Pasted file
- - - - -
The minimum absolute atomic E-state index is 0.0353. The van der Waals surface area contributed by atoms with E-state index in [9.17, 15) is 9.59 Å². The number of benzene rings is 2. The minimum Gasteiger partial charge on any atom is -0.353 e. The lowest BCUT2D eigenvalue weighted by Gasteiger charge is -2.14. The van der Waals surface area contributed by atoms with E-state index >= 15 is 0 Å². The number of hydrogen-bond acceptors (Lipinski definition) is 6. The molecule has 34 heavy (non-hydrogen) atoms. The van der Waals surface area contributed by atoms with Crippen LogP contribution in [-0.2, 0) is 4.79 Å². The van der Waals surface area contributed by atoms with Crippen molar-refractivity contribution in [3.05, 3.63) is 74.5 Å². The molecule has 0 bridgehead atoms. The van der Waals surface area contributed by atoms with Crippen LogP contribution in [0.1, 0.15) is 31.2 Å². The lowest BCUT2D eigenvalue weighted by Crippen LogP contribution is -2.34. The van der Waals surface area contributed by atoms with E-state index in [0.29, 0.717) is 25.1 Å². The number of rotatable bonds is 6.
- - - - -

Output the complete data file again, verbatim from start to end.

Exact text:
The minimum absolute atomic E-state index is 0.0353. The van der Waals surface area contributed by atoms with E-state index in [9.17, 15) is 9.59 Å². The number of benzene rings is 2. The minimum Gasteiger partial charge on any atom is -0.353 e. The lowest BCUT2D eigenvalue weighted by Gasteiger charge is -2.14. The van der Waals surface area contributed by atoms with E-state index >= 15 is 0 Å². The number of hydrogen-bond acceptors (Lipinski definition) is 6. The molecule has 34 heavy (non-hydrogen) atoms. The van der Waals surface area contributed by atoms with Crippen LogP contribution in [-0.2, 0) is 4.79 Å². The van der Waals surface area contributed by atoms with Crippen molar-refractivity contribution in [3.05, 3.63) is 74.5 Å². The molecule has 0 bridgehead atoms. The van der Waals surface area contributed by atoms with Crippen LogP contribution in [0.1, 0.15) is 31.2 Å². The lowest BCUT2D eigenvalue weighted by Crippen LogP contribution is -2.34. The van der Waals surface area contributed by atoms with E-state index in [0.29, 0.717) is 25.1 Å². The number of rotatable bonds is 6.